A License to Sell
Hanson Brudevold’s goal of becoming a grain buyer has come to fruition, thanks in part to a course at the University of Idaho. Brudevold will graduate in May 2021 with a degree in agricultural economics: agribusiness emphasis and a certificate in agricultural commodity risk management.
He credits an independent study course at U of I for helping him land a position as grain originator for Northwest Grain Growers.
“First job out of college, I’m going to be doing what I love to do,” Brudevold said.
Brudevold took an independent study course with Andres Trujillo-Barrera, an assistant professor in U of I’s College of Agricultural and Life Sciences, focused on preparing Brudevold for the National Futures Association (NFA) Series 3 exam.
The NFA Series 3 license is required for financial professionals who wish to sell commodity futures and options. The exam is typically taken after receiving a degree and within the first 60 days of employment. An employee spends that time studying for the exam and learning from seasoned brokers.
Brudevold passed the exam in January 2021, providing him with credentials before graduation — credentials that his competition didn’t have. He was offered the position with Northwest Grain Growers shortly after.
“I believe I got the job because of the license,” Brudevold said. “I was competing against a lot of people with more work experience, but I brought in credentials that they did not have.
“It is very unique that I have received this as a student because, for the most part how it ends up working at other universities is you learn all the material but you never get to put it to use. It’s essentially giving you a leg up on the competition coming out of college because you’ve already passed the exam and have the license.”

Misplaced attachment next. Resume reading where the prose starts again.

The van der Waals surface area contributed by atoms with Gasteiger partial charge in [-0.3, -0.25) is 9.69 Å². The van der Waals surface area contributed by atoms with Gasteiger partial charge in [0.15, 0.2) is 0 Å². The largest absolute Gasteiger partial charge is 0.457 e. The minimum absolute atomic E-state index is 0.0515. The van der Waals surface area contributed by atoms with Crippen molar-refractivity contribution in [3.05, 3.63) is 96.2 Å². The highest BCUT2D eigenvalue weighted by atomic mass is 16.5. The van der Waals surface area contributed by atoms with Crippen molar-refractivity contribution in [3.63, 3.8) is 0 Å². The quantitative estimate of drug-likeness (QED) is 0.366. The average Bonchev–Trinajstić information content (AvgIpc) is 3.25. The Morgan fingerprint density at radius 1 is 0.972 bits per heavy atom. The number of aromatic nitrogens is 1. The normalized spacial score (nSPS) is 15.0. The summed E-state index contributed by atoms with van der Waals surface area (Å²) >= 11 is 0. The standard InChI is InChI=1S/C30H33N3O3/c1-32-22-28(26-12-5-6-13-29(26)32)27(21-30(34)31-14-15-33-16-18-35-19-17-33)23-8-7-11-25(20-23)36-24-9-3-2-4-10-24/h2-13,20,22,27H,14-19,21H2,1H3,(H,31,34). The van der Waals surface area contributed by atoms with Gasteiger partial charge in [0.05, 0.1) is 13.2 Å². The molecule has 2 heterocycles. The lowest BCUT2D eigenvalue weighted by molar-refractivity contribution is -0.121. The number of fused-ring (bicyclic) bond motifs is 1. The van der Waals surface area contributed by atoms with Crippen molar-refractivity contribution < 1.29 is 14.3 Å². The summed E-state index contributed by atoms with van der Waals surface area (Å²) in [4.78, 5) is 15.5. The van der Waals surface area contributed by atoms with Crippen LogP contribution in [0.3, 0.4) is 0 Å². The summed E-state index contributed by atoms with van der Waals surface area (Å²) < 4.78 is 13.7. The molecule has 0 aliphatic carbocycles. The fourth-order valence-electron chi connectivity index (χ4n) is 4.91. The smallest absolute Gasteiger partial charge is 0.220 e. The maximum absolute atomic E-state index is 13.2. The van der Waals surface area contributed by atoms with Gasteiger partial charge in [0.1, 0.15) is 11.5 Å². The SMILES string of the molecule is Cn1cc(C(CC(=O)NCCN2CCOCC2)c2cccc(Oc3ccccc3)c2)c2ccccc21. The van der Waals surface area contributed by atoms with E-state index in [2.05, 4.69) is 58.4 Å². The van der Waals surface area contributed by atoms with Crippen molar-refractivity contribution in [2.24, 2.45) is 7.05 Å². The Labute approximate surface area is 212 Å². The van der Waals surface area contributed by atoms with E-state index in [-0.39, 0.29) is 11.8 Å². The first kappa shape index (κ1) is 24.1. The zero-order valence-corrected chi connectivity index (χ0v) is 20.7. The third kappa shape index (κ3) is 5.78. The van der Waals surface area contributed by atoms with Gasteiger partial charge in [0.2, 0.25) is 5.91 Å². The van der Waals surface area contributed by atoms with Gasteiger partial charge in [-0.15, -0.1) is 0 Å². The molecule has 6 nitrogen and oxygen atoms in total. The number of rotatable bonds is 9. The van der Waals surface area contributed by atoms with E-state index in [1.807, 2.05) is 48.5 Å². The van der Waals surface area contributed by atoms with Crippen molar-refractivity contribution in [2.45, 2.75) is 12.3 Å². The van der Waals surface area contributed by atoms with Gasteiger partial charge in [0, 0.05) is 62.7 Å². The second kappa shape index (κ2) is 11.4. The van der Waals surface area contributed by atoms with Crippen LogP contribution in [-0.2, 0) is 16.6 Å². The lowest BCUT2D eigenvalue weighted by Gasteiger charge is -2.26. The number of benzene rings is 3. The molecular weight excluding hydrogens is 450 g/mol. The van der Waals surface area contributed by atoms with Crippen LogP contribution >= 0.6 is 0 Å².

For Brudevold, the hardest part of the exam was learning about different regulations.
“In every class, everyone learns futures and options and how to calculate a basis,” Brudevold said. “Going through the regulations was the hardest part for me because it’s not really hands-on math based. Regulations is not usually something that’s taught in a classroom setting.”
Even though Brudevold has accepted a job offer, he is still receiving calls to interview for positions. Years of uncertainty in the market has resulted in a demand for graduates with experience in agricultural commodity risk management.
“That certificate is, in my opinion, like gold,” Brudevold said. “The number of places and doors that it will open for you is remarkable.”
Originally from New Plymouth, Brudevold came to U of I as an animal and veterinary science student with the intention of becoming a cattle or grain buyer. After taking an agricultural economics course from Norm Ruhoff, director of the Agricultural Commodity Risk Management program, Brudevold knew he needed to make a switch to achieve his goals. The hands-on aspects of the certificate program allowed him to apply what he was learning in the classroom.
“U of I has prepared me for my future career in an immense amount of ways,” Brudevold said. “We actually have hands-on experiences. We’re not just taking notes and not seeing it in use. And that’s, in my opinion, the biggest thing we have. We’ll teach you how to do it and then we’ll walk you through it.”
Article and photos by Amy Calabretta, College of Agricultural and Life Sciences
Published in February 2021